Robot Wars: Android Off-line Mapping Face-Off

I’ve got a few trips coming up to places where either: a) I don’t want to use data because it will be expensive (i.e. America), or b) I won’t be able to use data because I will have no reception (i.e. Skye). However, in both cases I would like to be able to use my HTC Desire’s GPS chip and mapping features so that I can find my way around.

So it seemed like a good time to look into the ‘state of the art’ with off-line mobile maps on Android. Is Google Maps really all there is? In short, no. After poking around online I found three apps that were consistently recommended by users:

  1. MapDroyd
  2. OsmAnd
  3. RMaps

Summary for the Impatient

The quick answer to ‘which is the best app’ is that it depends on what you want to do and how much effort you want to put into doing it. Based on my very limited experiments and personal opinion here’s how the face-off turns out:

  • MapDroyd: simplest app for selecting and downloading maps for off-line usage, but not as useful if you want POIs (points-of-interest) or smaller features (e.g. hiking trails). Best for city breaks and car navigation, although it doesn’t seem to do voice or route-finding.
  • OsmAnd: greatest flexibility for rendering data on the fly, but liable to drain your battery if you’re not careful. Probably best for the OSM geek in you, though I should do some more research before concluding it’s not for me.
  • RMaps: interesting trade-offs between MapDroyd and OsmAnd, but requires a separate (and not particularly friendly) app to create custom maps. Some of the limitations of each side but also some of the benefits thanks to custom tile sets.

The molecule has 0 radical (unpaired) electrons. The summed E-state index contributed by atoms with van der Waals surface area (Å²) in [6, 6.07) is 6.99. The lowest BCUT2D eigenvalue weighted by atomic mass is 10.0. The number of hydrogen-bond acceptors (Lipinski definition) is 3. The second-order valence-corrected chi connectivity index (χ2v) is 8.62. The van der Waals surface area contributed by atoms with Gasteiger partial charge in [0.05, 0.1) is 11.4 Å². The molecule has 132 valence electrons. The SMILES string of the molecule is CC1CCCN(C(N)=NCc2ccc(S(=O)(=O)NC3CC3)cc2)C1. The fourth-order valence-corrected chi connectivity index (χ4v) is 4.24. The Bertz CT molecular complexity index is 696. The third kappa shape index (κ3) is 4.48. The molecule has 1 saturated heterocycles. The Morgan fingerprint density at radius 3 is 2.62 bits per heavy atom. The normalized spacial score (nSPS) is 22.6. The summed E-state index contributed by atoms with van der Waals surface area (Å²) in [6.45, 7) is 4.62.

If that hasn’t narrowed it down for you then you’ll need to read on.

MapDroyd

This app gets the most mentions online, and it’s easy to see why: the user-interface is friendly and well thought-out, and it’s easy to find and download maps for off-line usage.

Pros

  • Easy to find, select, and download maps
  • Great coverage since you can download a map for just about anywhere
  • Smooth navigation and responsive interface

Cons

  • Inability to customise maps
  • Inability to search for features on maps
  • Available maps exclude lesser features (e.g. hiking trails, POIs)

When’s It Right?

I’d recommend MapDroyd for getting around town and for foreign city breaks when you aren’t going to be going off the beaten path. So if you just need to know either where you are right now and won’t be trying to search for a particular point-of-interest then is the app for you. The way it’s designed also makes it easy to know that you’ve got the map downloaded and ready to use on your phone before you walk out the door.

OsmAnd

This has more of the design that I’d expect from an Open/Source effort: there are a lot of choices, some strange glitches, and the feeling that it could be very powerful… if you can figure out how to make it do what you want.

Pros

  • Ability to download and use OSM vector data
  • Ability to filter for points-of-interest by type
  • Ability to search for addresses

Cons

  • Rendering glitches make for some odd delays in positioning compared with other apps and can lead to sudden jumps in the map view a few minutes later